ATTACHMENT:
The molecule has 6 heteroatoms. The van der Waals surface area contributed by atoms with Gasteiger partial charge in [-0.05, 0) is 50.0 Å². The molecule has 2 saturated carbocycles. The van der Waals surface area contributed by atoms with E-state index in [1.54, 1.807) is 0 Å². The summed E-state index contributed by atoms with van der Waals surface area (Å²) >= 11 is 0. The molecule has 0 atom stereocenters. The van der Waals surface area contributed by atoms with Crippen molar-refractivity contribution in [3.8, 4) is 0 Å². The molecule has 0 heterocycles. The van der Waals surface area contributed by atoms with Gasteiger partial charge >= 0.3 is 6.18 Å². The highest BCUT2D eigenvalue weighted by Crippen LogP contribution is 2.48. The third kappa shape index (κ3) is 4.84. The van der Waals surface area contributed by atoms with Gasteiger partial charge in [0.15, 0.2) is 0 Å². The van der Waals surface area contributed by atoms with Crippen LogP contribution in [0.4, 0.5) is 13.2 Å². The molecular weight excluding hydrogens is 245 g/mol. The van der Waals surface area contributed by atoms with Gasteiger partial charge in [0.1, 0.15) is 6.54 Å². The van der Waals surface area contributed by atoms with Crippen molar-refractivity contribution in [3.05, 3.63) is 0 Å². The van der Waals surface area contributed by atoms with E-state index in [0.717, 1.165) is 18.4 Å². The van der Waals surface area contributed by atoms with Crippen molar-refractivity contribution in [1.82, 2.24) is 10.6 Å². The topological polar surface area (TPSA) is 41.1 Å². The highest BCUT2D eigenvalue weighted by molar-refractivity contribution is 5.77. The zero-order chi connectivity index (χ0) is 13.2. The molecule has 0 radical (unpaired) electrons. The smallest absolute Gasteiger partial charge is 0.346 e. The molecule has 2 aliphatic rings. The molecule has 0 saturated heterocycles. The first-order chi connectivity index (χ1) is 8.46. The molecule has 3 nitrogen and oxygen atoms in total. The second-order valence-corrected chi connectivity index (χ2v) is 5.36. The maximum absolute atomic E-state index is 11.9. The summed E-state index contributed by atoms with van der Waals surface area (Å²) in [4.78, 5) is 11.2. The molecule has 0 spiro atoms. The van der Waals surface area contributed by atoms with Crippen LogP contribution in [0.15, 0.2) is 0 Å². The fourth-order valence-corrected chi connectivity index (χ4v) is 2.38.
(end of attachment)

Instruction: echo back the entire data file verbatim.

The molecule has 6 heteroatoms. The van der Waals surface area contributed by atoms with Gasteiger partial charge in [-0.05, 0) is 50.0 Å². The molecule has 2 saturated carbocycles. The van der Waals surface area contributed by atoms with E-state index in [1.54, 1.807) is 0 Å². The summed E-state index contributed by atoms with van der Waals surface area (Å²) >= 11 is 0. The molecule has 0 atom stereocenters. The van der Waals surface area contributed by atoms with Crippen molar-refractivity contribution in [3.8, 4) is 0 Å². The molecule has 0 heterocycles. The van der Waals surface area contributed by atoms with Gasteiger partial charge >= 0.3 is 6.18 Å². The highest BCUT2D eigenvalue weighted by Crippen LogP contribution is 2.48. The third kappa shape index (κ3) is 4.84. The van der Waals surface area contributed by atoms with Gasteiger partial charge in [0.15, 0.2) is 0 Å². The van der Waals surface area contributed by atoms with Crippen LogP contribution in [0.4, 0.5) is 13.2 Å². The molecular weight excluding hydrogens is 245 g/mol. The van der Waals surface area contributed by atoms with Gasteiger partial charge in [0.1, 0.15) is 6.54 Å². The van der Waals surface area contributed by atoms with Crippen molar-refractivity contribution in [3.05, 3.63) is 0 Å². The van der Waals surface area contributed by atoms with E-state index in [0.717, 1.165) is 18.4 Å². The van der Waals surface area contributed by atoms with Crippen molar-refractivity contribution in [1.82, 2.24) is 10.6 Å². The topological polar surface area (TPSA) is 41.1 Å². The highest BCUT2D eigenvalue weighted by molar-refractivity contribution is 5.77. The zero-order chi connectivity index (χ0) is 13.2. The molecule has 0 radical (unpaired) electrons. The smallest absolute Gasteiger partial charge is 0.346 e. The molecule has 2 aliphatic rings. The molecule has 0 saturated heterocycles. The first-order chi connectivity index (χ1) is 8.46. The molecule has 3 nitrogen and oxygen atoms in total. The second-order valence-corrected chi connectivity index (χ2v) is 5.36. The maximum absolute atomic E-state index is 11.9. The summed E-state index contributed by atoms with van der Waals surface area (Å²) in [4.78, 5) is 11.2. The molecule has 0 spiro atoms. The van der Waals surface area contributed by atoms with Crippen LogP contribution in [0.15, 0.2) is 0 Å². The fourth-order valence-corrected chi connectivity index (χ4v) is 2.38.